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25 summers ago, the last workers of the coke plant - a type of coal - from Zollverein, in Essen (Germany), hung their helmets forever.
On June 30, 1993, the one that was one of the main steel complexes in all of Europe was bound to be completely abandoned. And yet, where the rusty machines used to squeak, today the relentless uproar of a pool reverberates .
The Essen mining pool © Zollverein
The factory, as with many others in the Ruhr basin, had to find life in the face of the threat of deindustrialization.
During the 90s and the first decade of this century, the government of North Rhine became obsessed that none of its large cities were paralyzed, as had happened to Detroit.
Therefore, as soon as the steel industry began to show signs of economic paleness, local institutions moved to buy until the last pipe and open a period of reflection.
And then the creative duo Dirk Paschke and Daniel Milohnic appeared, who in 2001 surprised by installing a huge pool as a disruptive conceptual element to celebrate that wells 12 and 13 became World Heritage by Unesco. Since then, this work rejoices the children and grandchildren of the post-industrial revolution.
Theater production during the Ruhrtriennale. © Ruhrtriennale
In parallel to the success of soaking, Zollverein has made creativity his incentive for reconversion. Thus, in 2010, taking advantage of the European cultural capital of the Ruhr, he opened a vindictive museum about the relevance of this basin designed by Rem Koolhas where the astonishment is divided between the history of the place and the strident stairs that the Dutch architect devised .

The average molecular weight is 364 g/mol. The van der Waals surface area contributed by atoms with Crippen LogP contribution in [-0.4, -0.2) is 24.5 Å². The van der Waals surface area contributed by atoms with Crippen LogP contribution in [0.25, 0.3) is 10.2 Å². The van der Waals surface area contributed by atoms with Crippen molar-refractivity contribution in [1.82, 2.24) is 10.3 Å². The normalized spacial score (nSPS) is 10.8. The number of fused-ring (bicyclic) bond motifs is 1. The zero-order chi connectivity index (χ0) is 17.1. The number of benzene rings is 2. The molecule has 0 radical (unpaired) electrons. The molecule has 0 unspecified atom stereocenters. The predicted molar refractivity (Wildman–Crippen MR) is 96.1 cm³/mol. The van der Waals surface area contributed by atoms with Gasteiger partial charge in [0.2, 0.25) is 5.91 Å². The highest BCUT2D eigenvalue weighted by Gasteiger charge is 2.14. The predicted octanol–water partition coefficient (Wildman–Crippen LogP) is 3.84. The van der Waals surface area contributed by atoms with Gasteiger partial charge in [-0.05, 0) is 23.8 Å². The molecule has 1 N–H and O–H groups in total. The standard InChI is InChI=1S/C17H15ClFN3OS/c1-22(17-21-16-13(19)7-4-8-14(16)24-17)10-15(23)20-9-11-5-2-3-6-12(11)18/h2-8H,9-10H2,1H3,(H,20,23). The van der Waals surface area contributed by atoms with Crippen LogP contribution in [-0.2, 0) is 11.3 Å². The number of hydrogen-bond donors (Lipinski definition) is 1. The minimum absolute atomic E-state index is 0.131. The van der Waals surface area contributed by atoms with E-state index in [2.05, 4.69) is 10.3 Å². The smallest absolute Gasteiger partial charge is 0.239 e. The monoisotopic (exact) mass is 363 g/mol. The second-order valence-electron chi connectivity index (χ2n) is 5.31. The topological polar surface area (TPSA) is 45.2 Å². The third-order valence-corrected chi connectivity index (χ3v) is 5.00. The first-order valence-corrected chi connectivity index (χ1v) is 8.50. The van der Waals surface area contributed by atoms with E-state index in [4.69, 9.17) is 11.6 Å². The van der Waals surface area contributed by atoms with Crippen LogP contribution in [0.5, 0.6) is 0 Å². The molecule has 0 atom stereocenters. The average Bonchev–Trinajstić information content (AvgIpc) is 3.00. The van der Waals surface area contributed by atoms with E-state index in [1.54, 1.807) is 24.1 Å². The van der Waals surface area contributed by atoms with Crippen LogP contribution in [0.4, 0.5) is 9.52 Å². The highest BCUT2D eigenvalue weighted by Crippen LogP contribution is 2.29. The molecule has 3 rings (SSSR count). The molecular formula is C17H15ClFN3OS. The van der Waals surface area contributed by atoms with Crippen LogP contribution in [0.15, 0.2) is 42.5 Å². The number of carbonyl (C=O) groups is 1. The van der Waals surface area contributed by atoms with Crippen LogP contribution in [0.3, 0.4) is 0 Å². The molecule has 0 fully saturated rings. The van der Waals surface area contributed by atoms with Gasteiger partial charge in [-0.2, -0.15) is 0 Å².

And the soulless and tiled bathrooms of the old complex flourish in August hosting the dance, theater and performances of the Ruhrtriennale contemporary scenography festival . An evening program that takes the baton witness to provide stimuli and dialogues to the new steel summers.
* This report was published in issue 119 of the Condé Nast Traveler Magazine (July-August) . Subscribe to the print edition (11 printed numbers and digital version for € 24.75, by calling 902 53 55 57 or from our website). The July-August Condé Nast Traveler number is available in its digital version to enjoy on your preferred device.